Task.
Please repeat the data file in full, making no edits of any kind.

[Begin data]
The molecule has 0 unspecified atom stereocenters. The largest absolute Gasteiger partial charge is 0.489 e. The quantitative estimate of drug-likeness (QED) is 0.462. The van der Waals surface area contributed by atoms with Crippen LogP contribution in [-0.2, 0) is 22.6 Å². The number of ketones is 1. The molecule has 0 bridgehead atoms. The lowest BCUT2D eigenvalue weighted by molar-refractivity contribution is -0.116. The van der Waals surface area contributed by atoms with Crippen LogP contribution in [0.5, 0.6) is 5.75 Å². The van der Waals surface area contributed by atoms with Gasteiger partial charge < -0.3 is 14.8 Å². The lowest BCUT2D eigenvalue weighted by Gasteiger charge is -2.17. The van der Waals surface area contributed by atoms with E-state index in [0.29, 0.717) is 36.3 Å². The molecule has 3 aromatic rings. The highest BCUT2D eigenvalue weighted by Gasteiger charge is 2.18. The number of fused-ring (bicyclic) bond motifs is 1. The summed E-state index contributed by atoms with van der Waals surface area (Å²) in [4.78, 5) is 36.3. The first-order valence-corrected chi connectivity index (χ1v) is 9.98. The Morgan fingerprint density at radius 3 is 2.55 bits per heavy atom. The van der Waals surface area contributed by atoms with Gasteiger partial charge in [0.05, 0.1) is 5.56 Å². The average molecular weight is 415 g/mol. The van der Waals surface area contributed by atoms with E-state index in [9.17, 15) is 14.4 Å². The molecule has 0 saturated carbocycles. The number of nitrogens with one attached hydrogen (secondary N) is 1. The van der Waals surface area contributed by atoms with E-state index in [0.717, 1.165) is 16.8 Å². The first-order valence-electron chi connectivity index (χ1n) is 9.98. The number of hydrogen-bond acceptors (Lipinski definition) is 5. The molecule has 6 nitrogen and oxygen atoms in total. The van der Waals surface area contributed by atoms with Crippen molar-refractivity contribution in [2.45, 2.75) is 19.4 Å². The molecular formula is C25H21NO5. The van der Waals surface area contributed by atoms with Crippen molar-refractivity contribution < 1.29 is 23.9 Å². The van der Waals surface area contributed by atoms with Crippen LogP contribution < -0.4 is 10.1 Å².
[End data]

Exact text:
The molecule has 0 unspecified atom stereocenters. The largest absolute Gasteiger partial charge is 0.489 e. The quantitative estimate of drug-likeness (QED) is 0.462. The van der Waals surface area contributed by atoms with Crippen LogP contribution in [-0.2, 0) is 22.6 Å². The number of ketones is 1. The molecule has 0 bridgehead atoms. The lowest BCUT2D eigenvalue weighted by molar-refractivity contribution is -0.116. The van der Waals surface area contributed by atoms with Crippen LogP contribution in [0.5, 0.6) is 5.75 Å². The van der Waals surface area contributed by atoms with Gasteiger partial charge < -0.3 is 14.8 Å². The lowest BCUT2D eigenvalue weighted by Gasteiger charge is -2.17. The van der Waals surface area contributed by atoms with E-state index in [0.29, 0.717) is 36.3 Å². The molecule has 3 aromatic rings. The highest BCUT2D eigenvalue weighted by Gasteiger charge is 2.18. The number of fused-ring (bicyclic) bond motifs is 1. The summed E-state index contributed by atoms with van der Waals surface area (Å²) in [4.78, 5) is 36.3. The first-order valence-corrected chi connectivity index (χ1v) is 9.98. The Morgan fingerprint density at radius 3 is 2.55 bits per heavy atom. The van der Waals surface area contributed by atoms with Gasteiger partial charge in [0.05, 0.1) is 5.56 Å². The average molecular weight is 415 g/mol. The van der Waals surface area contributed by atoms with E-state index in [9.17, 15) is 14.4 Å². The molecule has 0 saturated carbocycles. The number of nitrogens with one attached hydrogen (secondary N) is 1. The van der Waals surface area contributed by atoms with E-state index in [0.717, 1.165) is 16.8 Å². The first-order valence-electron chi connectivity index (χ1n) is 9.98. The number of hydrogen-bond acceptors (Lipinski definition) is 5. The molecule has 6 nitrogen and oxygen atoms in total. The van der Waals surface area contributed by atoms with Crippen molar-refractivity contribution in [2.45, 2.75) is 19.4 Å². The molecular formula is C25H21NO5. The van der Waals surface area contributed by atoms with Crippen molar-refractivity contribution < 1.29 is 23.9 Å². The van der Waals surface area contributed by atoms with Crippen LogP contribution < -0.4 is 10.1 Å².